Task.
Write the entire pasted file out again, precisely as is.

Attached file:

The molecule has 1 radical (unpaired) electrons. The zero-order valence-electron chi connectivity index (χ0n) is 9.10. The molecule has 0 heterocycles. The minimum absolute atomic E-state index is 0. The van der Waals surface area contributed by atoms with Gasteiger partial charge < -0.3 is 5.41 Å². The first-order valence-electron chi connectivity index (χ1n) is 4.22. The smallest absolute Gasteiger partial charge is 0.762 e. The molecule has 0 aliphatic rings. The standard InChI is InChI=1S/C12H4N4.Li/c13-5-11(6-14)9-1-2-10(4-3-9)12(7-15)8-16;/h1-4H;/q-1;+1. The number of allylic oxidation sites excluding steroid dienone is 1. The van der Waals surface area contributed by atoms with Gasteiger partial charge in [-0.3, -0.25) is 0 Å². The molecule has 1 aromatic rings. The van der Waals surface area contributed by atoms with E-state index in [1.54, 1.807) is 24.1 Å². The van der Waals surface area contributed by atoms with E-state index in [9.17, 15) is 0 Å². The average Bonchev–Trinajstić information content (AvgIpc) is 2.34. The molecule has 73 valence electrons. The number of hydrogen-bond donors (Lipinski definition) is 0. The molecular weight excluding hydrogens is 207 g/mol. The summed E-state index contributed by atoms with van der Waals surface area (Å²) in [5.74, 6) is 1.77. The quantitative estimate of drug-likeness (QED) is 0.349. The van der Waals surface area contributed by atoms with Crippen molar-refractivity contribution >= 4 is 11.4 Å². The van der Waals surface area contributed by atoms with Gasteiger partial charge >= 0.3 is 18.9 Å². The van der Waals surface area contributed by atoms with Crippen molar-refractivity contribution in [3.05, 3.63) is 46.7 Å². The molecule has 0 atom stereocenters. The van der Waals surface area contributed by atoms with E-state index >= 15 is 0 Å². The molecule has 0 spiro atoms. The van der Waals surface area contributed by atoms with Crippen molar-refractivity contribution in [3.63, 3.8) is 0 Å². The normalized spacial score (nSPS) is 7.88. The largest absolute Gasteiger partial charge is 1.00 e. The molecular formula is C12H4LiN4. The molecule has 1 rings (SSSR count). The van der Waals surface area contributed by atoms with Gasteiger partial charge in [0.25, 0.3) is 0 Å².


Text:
The molecule has 1 radical (unpaired) electrons. The zero-order valence-electron chi connectivity index (χ0n) is 9.10. The molecule has 0 heterocycles. The minimum absolute atomic E-state index is 0. The van der Waals surface area contributed by atoms with Gasteiger partial charge < -0.3 is 5.41 Å². The first-order valence-electron chi connectivity index (χ1n) is 4.22. The smallest absolute Gasteiger partial charge is 0.762 e. The molecule has 0 aliphatic rings. The standard InChI is InChI=1S/C12H4N4.Li/c13-5-11(6-14)9-1-2-10(4-3-9)12(7-15)8-16;/h1-4H;/q-1;+1. The number of allylic oxidation sites excluding steroid dienone is 1. The van der Waals surface area contributed by atoms with Gasteiger partial charge in [-0.3, -0.25) is 0 Å². The molecule has 1 aromatic rings. The van der Waals surface area contributed by atoms with E-state index in [1.54, 1.807) is 24.1 Å². The van der Waals surface area contributed by atoms with E-state index in [9.17, 15) is 0 Å². The average Bonchev–Trinajstić information content (AvgIpc) is 2.34. The molecule has 73 valence electrons. The number of hydrogen-bond donors (Lipinski definition) is 0. The molecular weight excluding hydrogens is 207 g/mol. The summed E-state index contributed by atoms with van der Waals surface area (Å²) in [5.74, 6) is 1.77. The quantitative estimate of drug-likeness (QED) is 0.349. The van der Waals surface area contributed by atoms with Crippen molar-refractivity contribution >= 4 is 11.4 Å². The van der Waals surface area contributed by atoms with Gasteiger partial charge >= 0.3 is 18.9 Å². The van der Waals surface area contributed by atoms with Crippen molar-refractivity contribution in [3.05, 3.63) is 46.7 Å². The molecule has 0 atom stereocenters. The van der Waals surface area contributed by atoms with E-state index >= 15 is 0 Å². The molecule has 0 spiro atoms. The van der Waals surface area contributed by atoms with Crippen molar-refractivity contribution in [3.63, 3.8) is 0 Å². The normalized spacial score (nSPS) is 7.88. The largest absolute Gasteiger partial charge is 1.00 e. The molecular formula is C12H4LiN4. The molecule has 1 rings (SSSR count). The van der Waals surface area contributed by atoms with Gasteiger partial charge in [0.25, 0.3) is 0 Å².